7 Things You Can Do to Impress Your Boss

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Propose solutions

Working at a startup is worlds different from a corporate job. As your team navigates the uncharted waters of industry disruption in a bootstrapped-vessel, with big dreams and a small bank account, the expectations of your supervisor has may seem unrealistic at times. Structures of support might not yet be in place, and resources scarce. And yet, you face higher scrutiny because the stakes are higher.

Most of these pressures aren’t solved by possessing a single technical skill. In fact, much of what separates a good startup employee and a great one comes down to emotional intelligence. Here are seven ways to impress your boss at a startup:

Make them irrelevant

As the company grows, even the broadest role will become more specialized in time. Your manager wants to see you own responsibilities and run with them. This frees up their time to think about the bigger picture while advancing you professionally. What are you doing to take on more and see your skills point upward?

Manage up

Your boss might not be the most experienced manager, or their management cycles may be diluted by having to execute themselves. Be allies in your growth. Share in the responsibility of managing you by communicating what you need. Do you want to discuss your performance, or future with the company? Initiate the conversation yourself.

Propose solutions

No one likes it when someone drops a problem in their lap, expecting them to do the work. The counterexample to this is the person who won’t address challenges until they become catastrophes. Make sure you are neither of these people.

Grow yourself and others

Working at a startup, your learning curve is bound to be formidable, and the needs of the company constantly in flux. At Startup Institute, this one is a must—commit to your own growth and catalyze this in others.

Adapt easily to change

The concept of wearing multiple hats doesn’t always mean doing so concurrently. Over time, changes in team, product roadmap, or external circumstances will change your role. Your ability to adapt and remain high-impact through different organizational structures and industry landscapes will have a direct correlation with how long you last at a startup.

Be optimistic and audacious

On the roller coaster ride of startups, do you clench your eyes shut and beg it to end safely, or do you throw your hands up in the air, channelling the fear into courage? Startup work is challenging and risky, and often an uphill climb. Maintaining your positivity and can-do attitude is key to culture and success.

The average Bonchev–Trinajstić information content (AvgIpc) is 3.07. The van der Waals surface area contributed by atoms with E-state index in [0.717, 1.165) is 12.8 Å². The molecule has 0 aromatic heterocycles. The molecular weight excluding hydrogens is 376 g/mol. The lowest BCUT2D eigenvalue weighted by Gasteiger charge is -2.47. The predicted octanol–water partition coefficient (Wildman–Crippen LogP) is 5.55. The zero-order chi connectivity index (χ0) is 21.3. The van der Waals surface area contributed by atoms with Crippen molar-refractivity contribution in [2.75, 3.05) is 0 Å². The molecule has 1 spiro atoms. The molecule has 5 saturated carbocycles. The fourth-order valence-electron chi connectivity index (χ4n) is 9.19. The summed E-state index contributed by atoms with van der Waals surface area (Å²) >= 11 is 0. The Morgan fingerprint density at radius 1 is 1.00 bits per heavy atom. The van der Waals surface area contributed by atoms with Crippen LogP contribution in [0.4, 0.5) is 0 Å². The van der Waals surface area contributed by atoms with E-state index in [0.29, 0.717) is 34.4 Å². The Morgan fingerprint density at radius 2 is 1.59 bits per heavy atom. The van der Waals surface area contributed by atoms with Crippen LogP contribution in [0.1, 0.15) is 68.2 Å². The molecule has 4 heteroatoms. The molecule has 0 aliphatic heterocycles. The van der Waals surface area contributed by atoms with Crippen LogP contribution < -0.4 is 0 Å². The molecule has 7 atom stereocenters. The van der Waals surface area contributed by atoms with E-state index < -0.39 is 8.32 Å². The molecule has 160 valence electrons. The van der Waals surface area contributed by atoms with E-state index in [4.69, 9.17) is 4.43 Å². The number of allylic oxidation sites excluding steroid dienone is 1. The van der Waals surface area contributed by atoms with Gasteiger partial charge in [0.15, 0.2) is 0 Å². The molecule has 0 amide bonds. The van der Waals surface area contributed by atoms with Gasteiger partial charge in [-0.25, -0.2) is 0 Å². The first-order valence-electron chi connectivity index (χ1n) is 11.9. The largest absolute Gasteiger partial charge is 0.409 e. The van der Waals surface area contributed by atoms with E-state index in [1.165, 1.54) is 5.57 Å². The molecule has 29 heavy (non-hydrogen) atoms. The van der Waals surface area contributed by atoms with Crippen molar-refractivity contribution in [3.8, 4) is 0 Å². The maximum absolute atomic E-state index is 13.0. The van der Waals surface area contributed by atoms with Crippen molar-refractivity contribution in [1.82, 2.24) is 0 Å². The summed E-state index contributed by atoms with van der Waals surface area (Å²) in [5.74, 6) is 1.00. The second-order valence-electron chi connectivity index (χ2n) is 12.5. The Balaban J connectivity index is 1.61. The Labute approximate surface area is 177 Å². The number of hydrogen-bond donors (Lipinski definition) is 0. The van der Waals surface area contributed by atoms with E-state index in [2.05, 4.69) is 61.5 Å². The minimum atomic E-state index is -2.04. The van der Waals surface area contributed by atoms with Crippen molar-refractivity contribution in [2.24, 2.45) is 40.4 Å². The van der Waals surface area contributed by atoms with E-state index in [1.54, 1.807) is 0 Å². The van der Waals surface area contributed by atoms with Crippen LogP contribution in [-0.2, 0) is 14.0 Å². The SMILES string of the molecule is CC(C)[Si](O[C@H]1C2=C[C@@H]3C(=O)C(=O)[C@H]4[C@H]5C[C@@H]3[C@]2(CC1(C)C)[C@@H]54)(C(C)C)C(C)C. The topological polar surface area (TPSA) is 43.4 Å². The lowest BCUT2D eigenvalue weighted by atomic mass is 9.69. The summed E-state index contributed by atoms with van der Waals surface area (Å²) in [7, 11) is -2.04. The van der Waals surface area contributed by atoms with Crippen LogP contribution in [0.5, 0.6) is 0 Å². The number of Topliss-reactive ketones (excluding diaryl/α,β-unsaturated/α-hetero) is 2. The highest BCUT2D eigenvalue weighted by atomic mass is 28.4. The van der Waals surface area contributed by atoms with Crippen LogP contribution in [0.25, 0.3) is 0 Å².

Fight nice

Growth only occurs under stress, and the interpersonal version of stress is conflict. It’s unavoidable in startups, but how well you embrace and harness conflict to resolution and greater outcomes make all the difference.

Startup work is not for the faint-of-heart. It takes true dedication, initiative, and passion to meet the expectations that your company leadership has of you. But then again, if you really are cut-out for it, these are probably not far-off from the expectations you have of yourself.

This article originally appeared on Startup Institute.

TIME Careers & Workplace

Why You Should Start More Than One Business

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Because one company is not enough

There are two types of entrepreneurs: Those who start one company and those who start lots of companies.

Those who start lots of companies like to describe themselves as “serial entrepreneurs,” which may or may not be slightly fatuous. Those who start just one company may think of themselves as “business owners” once the thrill of the entrepreneurial journey has ebbed.

If you’ve started one company, you can do it again. And you probably should. One company is not enough.

I will explain why.

Starting multiple businesses guarantees that life will never be boring.

Let’s face it. Entrepreneurship is a rush. Whereas most people get into business to make a living, I find that a life worth living includes starting businesses.

After having started a few, I want to start more. Running a business is exciting in its own right, and I continue to do so on a daily basis. Starting them, however, has a set of unique challenges and thrills.

Keep starting companies and you’ll never live another boring day in your life.

Multiple businesses can provide financial security.

If excitement isn’t your thing, then maybe financial security is more palatable.

According to CrunchBase, the average successful U.S. startup raises $41 million and exits with $242 million. Notice, however, that is only successful startups. For every one successful startup, there are as many as nine unsuccessful startups. Angel.co puts the average valuation of their startup list (not all successful) at $4.3 million.